Recent data suggest that re-hospitalizations with ACS have declined over the last years,[8] but there is a remaining need for potential further reduction of rehospitalization after ACS to determine the most predominant predictors that can guide strategies to reduce re-hospitalizations burden. Furthermore, few data are known about the potential variation and rates of rehospitalization around the world.

This multi-center study aimed to evaluate the demographic, clinical characteristics, and medications of rehospitalized patients who suffered a new cardiac event in 12 months after admission due to ACS. The study includes patients from fifteen different countries.


  Materials and Methods Top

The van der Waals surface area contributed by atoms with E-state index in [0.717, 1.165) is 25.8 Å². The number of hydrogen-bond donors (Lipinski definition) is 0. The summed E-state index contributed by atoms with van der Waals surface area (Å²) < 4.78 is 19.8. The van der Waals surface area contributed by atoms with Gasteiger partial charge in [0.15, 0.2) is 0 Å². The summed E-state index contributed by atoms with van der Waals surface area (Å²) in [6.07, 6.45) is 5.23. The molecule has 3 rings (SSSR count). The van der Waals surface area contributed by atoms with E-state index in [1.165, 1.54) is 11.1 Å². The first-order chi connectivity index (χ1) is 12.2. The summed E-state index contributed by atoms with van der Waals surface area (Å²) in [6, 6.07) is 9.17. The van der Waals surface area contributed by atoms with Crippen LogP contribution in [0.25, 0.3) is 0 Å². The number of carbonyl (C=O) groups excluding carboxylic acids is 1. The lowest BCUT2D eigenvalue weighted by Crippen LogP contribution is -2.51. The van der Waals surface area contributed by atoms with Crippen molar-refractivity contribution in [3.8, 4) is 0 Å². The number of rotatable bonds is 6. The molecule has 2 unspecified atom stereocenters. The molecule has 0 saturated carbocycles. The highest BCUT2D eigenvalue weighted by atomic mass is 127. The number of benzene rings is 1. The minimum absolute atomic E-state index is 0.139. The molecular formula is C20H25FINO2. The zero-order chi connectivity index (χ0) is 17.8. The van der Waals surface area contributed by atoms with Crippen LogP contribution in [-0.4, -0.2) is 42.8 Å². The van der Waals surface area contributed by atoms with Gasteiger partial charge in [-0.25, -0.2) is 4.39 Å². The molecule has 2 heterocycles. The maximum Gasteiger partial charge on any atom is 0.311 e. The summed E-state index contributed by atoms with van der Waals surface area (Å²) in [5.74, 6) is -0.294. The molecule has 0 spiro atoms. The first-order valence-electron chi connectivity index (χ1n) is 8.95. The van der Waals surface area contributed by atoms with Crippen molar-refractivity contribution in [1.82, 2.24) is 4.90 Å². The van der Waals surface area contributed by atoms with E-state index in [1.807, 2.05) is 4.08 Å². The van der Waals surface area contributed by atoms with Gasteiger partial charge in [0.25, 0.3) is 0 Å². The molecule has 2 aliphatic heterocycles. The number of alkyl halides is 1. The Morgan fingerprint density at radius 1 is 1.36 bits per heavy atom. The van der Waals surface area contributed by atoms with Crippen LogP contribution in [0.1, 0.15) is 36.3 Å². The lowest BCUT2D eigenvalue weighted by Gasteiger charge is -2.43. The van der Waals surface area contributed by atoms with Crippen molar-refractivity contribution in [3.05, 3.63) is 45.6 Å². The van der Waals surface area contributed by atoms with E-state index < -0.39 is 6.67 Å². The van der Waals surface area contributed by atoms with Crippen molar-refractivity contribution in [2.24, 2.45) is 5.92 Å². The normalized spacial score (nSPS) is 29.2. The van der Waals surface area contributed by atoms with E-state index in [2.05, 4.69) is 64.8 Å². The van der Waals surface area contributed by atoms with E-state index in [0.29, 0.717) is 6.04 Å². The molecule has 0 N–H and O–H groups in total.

Patients age >18 years who have been hospitalized between November 1 2017, and April 1 2018, for ACS within 12 months before the readmission for a new acute coronary event(ST-elevation myocardial infarction [STEMI], non-ST-elevation myocardial infarction [NSTEMI]) were enrolled in the study. The ACS index hospitalization was defined as the first ACS hospitalization before the readmission. Patients hospitalized with a principal diagnosis of ACS, ACS without ST-elevation (NSTE-ACS) (including NSTEMI and unstable angina), or STEMI will be identified from admission records by using the (International Classification of Diseases 9-CM) diagnosis codes. Patients whose previous hospitalizations data are not available and/or according to The Universal Definition of Myocardial Infarction, Type 2 patients were excluded from the study. Patients are captured when they are re-admitted to the cardiac department with ACS. Physicians use prospective data collection via a structural case report form for patient's demographic and clinical characteristics including habits, comorbidities, previous medical history, family history, lifestyle, sociocultural level, and the details of treatment during the first admission when patients were captured. In addition, all clinical data, biochemical, electrocardiographic, and echocardiographic findings were obtained during rehospitalization.